A newscast I recently heard recognized the power that other men can have when they address the behavior when they see/hear it.  Objecting to crude comments made "in the locker room" or in the boardroom might be met with resistance from the offender.  Men don't want to be seen as women and are expected to support such inappropriate behaviors.  They might speak up privately afterwards, but by then, the offender goes free.  The newscast emphasized how important it is for men to object to the behavior at the moment they witness it as it shifts the focus to the offender rather than remain on the victim.
Reflecting on the support I would have loved to have been given at age 12, to know that I was not to blame, to have the woman teacher confront the man about his inappropriate behavior and to have grown up in a family where I could have been able to confide in my parents without the fear of being punished would all have had positive outcomes rather than the years of shame and self blame I endured.
And just as a closing thought:  Mine was only a kiss.  Millions of women (and men) have suffered much worse.

Kathy Thome, LPC,  is passionate about using the therapeutic relationship to help you achieve your personal goals.
She is proficient in multiple approaches and will work with you to find that which is best suited to your needs. 
Kathy is skilled in working with many issues.  She has extensive experience helping individuals with depression, anxiety, grief, and the development of interpersonal skills that foster growth and esteem. 
Prior to her counseling career, Kathy was a high school teacher and a school counselor, which gives her a unique perspective and insight related to adolescents as well as parenting.  She worked with suicide prevention groups and also founded the first LGBTQ group (Gay Straight Alliance) at her high school.
Kathy is a state certified Licensed Professional Counselor, earning her Master’s Degree in Counseling from Western Illinois University.

In her free time she enjoys spending time with her family and friends, including those with four legs.

Wednesday, October 4, 2017

WELLNESS WEDNESDAY

Introducing our Wellness Wednesday feature.  On the first Wednesday of the month, we will post a tip to promote wellness.  Here is the first.

On my journey to becoming a professional counselor, I have learned a lot about myself as a person and a professional. One of the main things I have worked on throughout the last two and a half years is learning to trust myself, to believe that my voice is worth listening to.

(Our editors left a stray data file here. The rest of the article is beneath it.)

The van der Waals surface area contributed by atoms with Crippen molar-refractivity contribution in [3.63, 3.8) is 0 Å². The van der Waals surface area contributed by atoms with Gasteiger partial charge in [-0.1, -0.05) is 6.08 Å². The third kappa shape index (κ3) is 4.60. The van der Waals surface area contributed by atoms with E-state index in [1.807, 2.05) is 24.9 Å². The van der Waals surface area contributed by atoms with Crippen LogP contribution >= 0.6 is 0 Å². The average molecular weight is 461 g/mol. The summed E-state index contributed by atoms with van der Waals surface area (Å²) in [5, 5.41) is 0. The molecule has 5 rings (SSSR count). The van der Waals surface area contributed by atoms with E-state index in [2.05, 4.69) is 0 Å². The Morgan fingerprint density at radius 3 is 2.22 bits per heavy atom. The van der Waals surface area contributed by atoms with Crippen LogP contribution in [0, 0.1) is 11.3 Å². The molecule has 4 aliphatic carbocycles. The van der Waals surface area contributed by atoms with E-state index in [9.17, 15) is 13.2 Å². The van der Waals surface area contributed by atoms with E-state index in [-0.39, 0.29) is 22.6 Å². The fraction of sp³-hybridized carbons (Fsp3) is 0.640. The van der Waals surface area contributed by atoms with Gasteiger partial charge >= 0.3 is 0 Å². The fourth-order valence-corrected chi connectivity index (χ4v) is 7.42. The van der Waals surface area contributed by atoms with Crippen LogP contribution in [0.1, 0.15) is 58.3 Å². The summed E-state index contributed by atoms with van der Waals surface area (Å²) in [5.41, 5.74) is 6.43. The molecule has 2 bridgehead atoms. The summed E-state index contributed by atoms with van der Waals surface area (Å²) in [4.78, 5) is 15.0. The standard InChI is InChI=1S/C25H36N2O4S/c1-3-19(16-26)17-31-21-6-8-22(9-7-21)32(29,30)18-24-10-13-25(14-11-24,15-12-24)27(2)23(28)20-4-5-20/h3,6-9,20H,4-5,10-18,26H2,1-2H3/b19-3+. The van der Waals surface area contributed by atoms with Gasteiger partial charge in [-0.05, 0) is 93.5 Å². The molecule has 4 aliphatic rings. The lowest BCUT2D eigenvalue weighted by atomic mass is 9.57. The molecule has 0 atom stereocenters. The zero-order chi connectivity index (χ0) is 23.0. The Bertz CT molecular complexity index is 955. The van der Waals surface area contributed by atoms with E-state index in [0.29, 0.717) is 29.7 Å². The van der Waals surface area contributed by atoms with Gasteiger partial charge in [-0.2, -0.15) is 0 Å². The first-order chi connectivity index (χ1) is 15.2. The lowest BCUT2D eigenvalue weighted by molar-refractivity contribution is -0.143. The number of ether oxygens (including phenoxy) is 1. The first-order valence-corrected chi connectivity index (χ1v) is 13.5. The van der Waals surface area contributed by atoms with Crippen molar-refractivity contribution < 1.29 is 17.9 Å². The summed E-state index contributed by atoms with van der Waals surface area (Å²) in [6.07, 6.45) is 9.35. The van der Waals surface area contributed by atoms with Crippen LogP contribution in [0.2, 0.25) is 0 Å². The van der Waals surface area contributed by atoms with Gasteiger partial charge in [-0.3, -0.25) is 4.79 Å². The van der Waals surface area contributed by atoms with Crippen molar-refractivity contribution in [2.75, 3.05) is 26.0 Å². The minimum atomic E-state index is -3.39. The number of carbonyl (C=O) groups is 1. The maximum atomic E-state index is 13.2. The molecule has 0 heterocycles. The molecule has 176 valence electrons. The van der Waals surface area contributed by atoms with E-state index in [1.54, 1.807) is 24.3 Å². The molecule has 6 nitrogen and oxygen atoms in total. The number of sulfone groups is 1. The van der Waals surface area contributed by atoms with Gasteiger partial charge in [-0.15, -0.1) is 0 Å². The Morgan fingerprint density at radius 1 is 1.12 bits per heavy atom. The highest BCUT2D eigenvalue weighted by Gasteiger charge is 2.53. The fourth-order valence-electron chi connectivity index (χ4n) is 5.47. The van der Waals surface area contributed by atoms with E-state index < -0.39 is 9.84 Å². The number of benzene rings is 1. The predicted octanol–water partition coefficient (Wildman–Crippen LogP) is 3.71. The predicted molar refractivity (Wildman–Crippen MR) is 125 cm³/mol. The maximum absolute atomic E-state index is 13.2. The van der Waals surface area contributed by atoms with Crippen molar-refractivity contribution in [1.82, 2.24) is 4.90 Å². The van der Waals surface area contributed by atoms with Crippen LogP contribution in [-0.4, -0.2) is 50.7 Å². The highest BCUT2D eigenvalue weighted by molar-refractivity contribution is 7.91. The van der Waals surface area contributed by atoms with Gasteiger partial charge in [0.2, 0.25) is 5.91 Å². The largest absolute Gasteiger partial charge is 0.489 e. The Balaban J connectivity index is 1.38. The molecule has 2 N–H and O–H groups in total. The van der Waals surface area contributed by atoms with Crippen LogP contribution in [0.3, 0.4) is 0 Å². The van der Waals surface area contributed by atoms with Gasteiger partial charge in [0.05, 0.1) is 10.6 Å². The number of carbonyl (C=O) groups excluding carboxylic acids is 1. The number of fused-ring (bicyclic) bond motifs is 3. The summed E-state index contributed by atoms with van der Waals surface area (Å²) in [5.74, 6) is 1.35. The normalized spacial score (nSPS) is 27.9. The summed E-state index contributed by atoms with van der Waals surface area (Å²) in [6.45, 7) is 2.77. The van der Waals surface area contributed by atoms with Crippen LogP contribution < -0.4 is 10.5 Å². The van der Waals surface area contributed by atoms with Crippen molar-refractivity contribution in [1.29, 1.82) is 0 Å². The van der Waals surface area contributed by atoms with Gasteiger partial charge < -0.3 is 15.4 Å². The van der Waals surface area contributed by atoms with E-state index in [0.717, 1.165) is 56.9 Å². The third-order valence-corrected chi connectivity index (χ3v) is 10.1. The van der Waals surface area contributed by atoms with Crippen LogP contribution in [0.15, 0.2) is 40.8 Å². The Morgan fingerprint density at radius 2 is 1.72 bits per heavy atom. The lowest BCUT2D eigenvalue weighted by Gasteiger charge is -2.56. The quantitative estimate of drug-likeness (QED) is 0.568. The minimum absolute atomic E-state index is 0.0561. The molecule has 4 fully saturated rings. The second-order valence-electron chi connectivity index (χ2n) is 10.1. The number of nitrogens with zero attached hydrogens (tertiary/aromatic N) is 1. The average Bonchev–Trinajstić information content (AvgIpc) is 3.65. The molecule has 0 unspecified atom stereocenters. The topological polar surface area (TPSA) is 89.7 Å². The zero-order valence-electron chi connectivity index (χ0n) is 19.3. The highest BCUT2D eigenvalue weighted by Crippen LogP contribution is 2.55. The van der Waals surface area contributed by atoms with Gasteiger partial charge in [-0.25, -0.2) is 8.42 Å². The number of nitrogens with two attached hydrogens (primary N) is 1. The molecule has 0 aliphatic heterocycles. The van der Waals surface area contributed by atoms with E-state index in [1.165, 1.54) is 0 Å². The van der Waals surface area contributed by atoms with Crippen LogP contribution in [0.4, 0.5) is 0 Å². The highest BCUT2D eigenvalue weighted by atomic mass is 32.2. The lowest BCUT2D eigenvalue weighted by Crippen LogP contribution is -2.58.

In the past, I have struggled with meditation and guided imagery because it forces me to sit in silence with myself. Now that I have become more comfortable sitting with myself, I am beginning to enjoy it. Recently, Kaitlyn introduced me to a meditation called the "Wise Woman.” It has inspired me to more deeply explore what holds me back, and has been a great tool to help my clients who struggle with self-esteem, anxiety, lack of confidence, and negative self-talk.

A meditation like this can be used in many different ways. You can read it to yourself, out loud or in your head. You could have someone else read it to you (like a counselor or friend). You could even record yourself reading it and listen to it. The version I use is below, and you can feel free to adapt it however you would like. For instance, you can change the gender of the wise person so it aligns with you.

Begin by settling in your chair, finding a comfortable position that allows you to take deep, calming breaths. If you feel comfortable, close your eyes and focus on your breath. As you breathe, begin imagining a place in nature that you find peace. It can be a forest, a beach, a mountain trail, or any other place that you feel connected to.

Imagine yourself sitting in a room, looking down over this place of calmness and serenity. Take in everything. What do you see? What do you smell? What do you hear?

You decide to go outside, so you leave the room and find a path. As you begin to walk, continue to notice what your senses pick up on. Are there birds singing? Children laughing? Is there a breeze? What do your surroundings look like? Try to imagine them in as much detail as possible. The path widens and curves as you continue to follow it. Go slowly and take your time.

Up ahead, you notice a house. Something about the home beckons to you, and draws you in. What does the house look like? What makes it so appealing?

As you approach the house, a woman opens the door. It is as if she has been waiting for you all along, like she knew you would be coming. Somehow, you know she is a wise woman. What does she look like? How is she dressed? Try to picture her as clearly as you can. She smiles, and invites you in.

Inside her house, she shows you to a room, and you instantly feel at home. What does the room look like? What about it makes you so comfortable? Are there pictures on the walls? Comfy furniture? A fireplace? Maybe she offers you something to eat, or to drink. You sit down, and for a minute, there is simply comfortable silence.

While you are in her presence, you recognize how it makes you feel. You feel at peace, accepted, and loved for exactly who you are in this moment. Somehow, you know the wise woman cares for you unconditionally.

After some time, she says something to you. What does she say? You turn to her and respond. What do you say? You have a conversation for a while. What is said?

Eventually, you notice she has colors surrounding her. You had not noticed this before. What colors are there?

As you think about the colors, you notice the sun is setting. You say you are going and you thank each other for the time together.  You say goodbye. As you are leaving, the wise woman gives you something. What is it?

You walk back down the path and watch the colors of the sky. Take your time walking back, and notice what is different. Is it quieter? Does the path look different in the fading daylight?

You see the place you began, so you head towards it. You walk up the path.  When you are there, you will begin to come back to an awareness of this room. Feel your feet on the floor, and your body in the chair. When you are ready, open your eyes.